Book recommendations from the Festival's programming team.
I Like to Watch: Arguing My Way Through the TV Revolution by Emily Nussbaum
I like to pretend I have no shame when it comes to admitting how much television I actually watch. While I like to consider myself more of a reader than a viewer, if I’m actually honest with myself, I spend a great deal of my week watching television – sometimes, a lot more. Yet, I still hesitate to spend too much time mulling over the hours I could be reading, while I’m alternatively opting to ‘mindlessly’ binge-watch episode after episode of TV. Television critic for The New Yorker and Pulitzer Prize winner Emily Nussbaum has spent the better part of her career defying the notion that television is any less of a medium than say, film or literature. Instead, she considers television like you might a loved one – unconditionally – despite its flaws, and sometimes because of them.
Her new anthology, I Like to Watch: Arguing My Way Through the TV Revolution charts television’s critical and cultural reception since shows like The Sopranos and Buffy the Vampire Slayer first hit our screens, to more recent events, as the effects of the #metoo movement, the making of independent web series, and streaming services like Netflix began to change the television industry – and our status anxiety around it.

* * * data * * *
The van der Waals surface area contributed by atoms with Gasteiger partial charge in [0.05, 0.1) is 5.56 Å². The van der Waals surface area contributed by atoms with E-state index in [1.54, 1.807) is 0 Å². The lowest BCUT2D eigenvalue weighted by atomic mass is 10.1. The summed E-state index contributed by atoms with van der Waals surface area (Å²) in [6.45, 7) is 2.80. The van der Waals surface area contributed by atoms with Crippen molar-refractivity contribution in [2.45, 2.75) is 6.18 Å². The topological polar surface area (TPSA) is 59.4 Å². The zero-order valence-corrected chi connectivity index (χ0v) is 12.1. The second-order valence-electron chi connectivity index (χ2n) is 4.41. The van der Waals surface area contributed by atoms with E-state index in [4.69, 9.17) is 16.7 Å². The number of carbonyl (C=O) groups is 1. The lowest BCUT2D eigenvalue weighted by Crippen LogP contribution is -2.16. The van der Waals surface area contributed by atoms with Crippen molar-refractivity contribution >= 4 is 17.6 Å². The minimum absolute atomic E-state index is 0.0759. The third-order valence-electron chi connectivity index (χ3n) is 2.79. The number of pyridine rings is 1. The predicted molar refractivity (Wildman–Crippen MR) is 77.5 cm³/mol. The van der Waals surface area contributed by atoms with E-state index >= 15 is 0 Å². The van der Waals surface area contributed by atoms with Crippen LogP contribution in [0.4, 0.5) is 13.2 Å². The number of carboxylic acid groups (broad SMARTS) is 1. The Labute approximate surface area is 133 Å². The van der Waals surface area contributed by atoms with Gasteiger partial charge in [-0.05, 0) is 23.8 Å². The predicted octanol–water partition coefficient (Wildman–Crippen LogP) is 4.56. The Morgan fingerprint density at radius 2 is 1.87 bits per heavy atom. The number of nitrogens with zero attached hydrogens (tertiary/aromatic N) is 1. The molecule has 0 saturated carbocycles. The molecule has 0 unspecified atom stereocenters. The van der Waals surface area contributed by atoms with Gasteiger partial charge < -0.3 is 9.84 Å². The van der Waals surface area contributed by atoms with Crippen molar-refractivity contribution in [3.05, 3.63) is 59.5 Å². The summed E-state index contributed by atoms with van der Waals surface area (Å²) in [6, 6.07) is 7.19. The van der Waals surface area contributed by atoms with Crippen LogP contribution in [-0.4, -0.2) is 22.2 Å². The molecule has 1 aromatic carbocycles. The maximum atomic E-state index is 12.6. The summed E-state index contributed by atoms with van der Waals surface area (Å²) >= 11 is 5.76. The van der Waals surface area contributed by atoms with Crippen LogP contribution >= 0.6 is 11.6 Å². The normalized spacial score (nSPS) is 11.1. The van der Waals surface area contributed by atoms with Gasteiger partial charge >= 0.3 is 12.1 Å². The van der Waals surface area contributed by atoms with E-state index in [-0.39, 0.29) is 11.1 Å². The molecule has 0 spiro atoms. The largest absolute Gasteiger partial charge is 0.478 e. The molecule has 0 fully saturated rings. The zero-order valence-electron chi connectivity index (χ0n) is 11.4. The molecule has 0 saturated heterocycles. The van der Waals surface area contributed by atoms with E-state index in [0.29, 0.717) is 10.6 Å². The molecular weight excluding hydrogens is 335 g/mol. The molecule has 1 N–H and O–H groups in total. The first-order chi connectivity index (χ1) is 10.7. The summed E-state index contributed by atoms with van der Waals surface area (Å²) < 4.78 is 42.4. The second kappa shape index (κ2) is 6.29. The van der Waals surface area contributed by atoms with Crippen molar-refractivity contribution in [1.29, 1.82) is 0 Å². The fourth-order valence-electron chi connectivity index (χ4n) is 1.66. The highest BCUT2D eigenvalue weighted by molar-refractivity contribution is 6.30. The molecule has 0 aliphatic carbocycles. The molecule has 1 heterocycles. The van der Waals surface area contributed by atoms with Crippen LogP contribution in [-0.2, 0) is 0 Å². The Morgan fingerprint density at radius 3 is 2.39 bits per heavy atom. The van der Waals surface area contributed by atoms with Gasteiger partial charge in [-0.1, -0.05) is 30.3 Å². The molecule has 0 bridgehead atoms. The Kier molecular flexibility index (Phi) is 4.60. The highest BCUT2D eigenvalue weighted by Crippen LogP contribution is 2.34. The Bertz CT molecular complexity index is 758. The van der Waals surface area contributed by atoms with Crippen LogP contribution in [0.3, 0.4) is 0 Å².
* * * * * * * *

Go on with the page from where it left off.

Emily makes me grateful to have access to so much television – from the shows considered truly great, to all the ‘guilty-pleasures’ I devour, and everything in between. She also makes me feel a whole lot less embarrassed about those so-called ‘guilty-pleasures’ by removing the distinction between the high-brow and low-brow. By considering The Wire just as seriously as she does Jane The Virgin – that is, those shows considered solely for women, who, we’ve all long been told, ‘just wanna have fun’.
Since ripping through her erudite, considered and sharp collection, I’ve ended up with a to-watch list that could very well take me a lifetime. Like most of you reading this I’m sure, I hate to think of all the books I won’t ever have time to read. Despite this collection adding a whole lot more content to our ever-expanding lists, we can all rest assured that television is a medium worthy of our attention. I Like to Watch proves that television can challenge us, entertain us, and sometimes even change us (and us, it).
Some might even argue that we're living in television’s Golden Age – and I remind myself of this, every time I turn away from my bookshelf and inch ever closer to the light.
– Daniela Baldry, Program Coordinator